Aziz: My guest expert today is Ben Clemenzi-Allen. And Ben also known as The Professor is an incredibly inspiring person that I’ve had the privilege and honor of knowing for many years and is actually a good friend of mine and some of you who have been in my world actually might have met Ben or learned from ben because Ben is one confident mofo and he has helped people that have been in my world to break out of their own fear, self-doubt, shyness. He has helped take guys out during my weekends to face some of their fears and meet women, start conversations. So Ben has a huge wealth of information in that area and his confidence transformation is very inspiring. And, he also is an incredibly well-written well-studied guy. He turned his life around at a young age and got into education and just tore through that.
He got a gate scholarship to go to University of Cambridge overseas and a bunch of other studyings done as a Masters, taught English and Writing and worked as a professor talking in front of large groups for many years and now one of the primary things he does is help people break free of their own doubts and fears to be able to write books. And there’s many sides of that so I’m excited to learn from Ben about this. We’re going to focus a lot on creativity and how to unleash your character, you know. Whether you want to write a book or not it’s not about necessarily that, creativity shows up in every area of life. And, of course, if you want to write a book Ben helps people do that incredibly quickly, really inspires them, and helps them with the technical side of that, too. So it is an honor to have you on the show, Ben.
Ben: Great. Wow! Thank you so much for the introduction. It’s so exciting to be here and I’ve heard so much about the podcast and knowing you and who you are and the work you’ve done it’s a privilege to be able to reach out to your well-deserved audience.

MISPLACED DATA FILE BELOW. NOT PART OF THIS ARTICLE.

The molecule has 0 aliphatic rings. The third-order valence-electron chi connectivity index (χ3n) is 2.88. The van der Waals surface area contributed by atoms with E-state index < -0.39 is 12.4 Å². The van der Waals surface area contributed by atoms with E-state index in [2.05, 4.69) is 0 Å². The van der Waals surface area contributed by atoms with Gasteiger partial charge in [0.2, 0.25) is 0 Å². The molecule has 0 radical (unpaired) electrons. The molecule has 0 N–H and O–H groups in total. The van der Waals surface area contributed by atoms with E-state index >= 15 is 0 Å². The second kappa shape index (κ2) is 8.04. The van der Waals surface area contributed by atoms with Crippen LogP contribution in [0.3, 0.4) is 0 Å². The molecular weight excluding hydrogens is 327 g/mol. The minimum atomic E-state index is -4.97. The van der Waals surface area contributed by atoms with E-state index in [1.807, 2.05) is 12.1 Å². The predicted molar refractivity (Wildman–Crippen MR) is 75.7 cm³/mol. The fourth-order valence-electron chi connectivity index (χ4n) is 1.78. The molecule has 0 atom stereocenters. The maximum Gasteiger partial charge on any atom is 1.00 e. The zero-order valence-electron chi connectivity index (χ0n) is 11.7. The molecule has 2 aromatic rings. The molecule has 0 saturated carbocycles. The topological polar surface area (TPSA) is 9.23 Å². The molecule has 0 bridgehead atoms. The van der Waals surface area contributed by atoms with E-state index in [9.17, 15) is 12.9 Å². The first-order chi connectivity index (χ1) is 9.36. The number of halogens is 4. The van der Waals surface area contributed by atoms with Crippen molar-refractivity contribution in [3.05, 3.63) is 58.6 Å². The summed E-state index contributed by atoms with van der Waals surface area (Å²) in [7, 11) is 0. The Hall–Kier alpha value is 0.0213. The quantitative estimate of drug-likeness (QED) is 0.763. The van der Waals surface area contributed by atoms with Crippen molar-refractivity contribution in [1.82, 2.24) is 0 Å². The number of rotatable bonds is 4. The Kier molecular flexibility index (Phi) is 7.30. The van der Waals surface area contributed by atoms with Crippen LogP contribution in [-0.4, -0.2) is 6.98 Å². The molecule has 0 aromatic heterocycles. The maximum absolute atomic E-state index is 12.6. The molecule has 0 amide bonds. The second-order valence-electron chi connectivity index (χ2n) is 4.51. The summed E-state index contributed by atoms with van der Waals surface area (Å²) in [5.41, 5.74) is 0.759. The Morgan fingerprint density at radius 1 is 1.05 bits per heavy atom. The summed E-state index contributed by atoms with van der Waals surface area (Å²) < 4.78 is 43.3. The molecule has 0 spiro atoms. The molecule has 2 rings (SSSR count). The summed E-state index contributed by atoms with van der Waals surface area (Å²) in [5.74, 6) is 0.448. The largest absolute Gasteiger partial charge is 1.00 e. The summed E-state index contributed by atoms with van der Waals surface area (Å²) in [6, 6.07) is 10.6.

Aziz: Thanks, man. And so I’m sure some people are wondering it’s like, wait, so this guy, you know, helps people with confidence, he helps people with books, and my answer would probably be both. But maybe just so people get a sense of you, were you always a pretty confident guy or did you have your own journey with that? Just so people can kind of know, you know, how you got to where you are.
Ben: Yeah, great question, man. I love that actually and today actually I just posted something on Facebook about, well, let me just start from the beginning. I guess the easiest thing to say is that I was not at all a confident person. When I was in my teens and even up until my mid 20s I was painfully shy. When you and simple things like eye contact and speaking in groups and making friends and really just even speaking my mind and a certain what I believed in was an incredibly difficult thing for me to do because of my fears of other people’s opinions. Where I came from I don’t know exactly if that even matters but it’s something that I had with me for many years and until my mid 20s so this was even while i was in college. My mid 20s, I just had enough and I decided that I really needed to address it. So I began to push myself.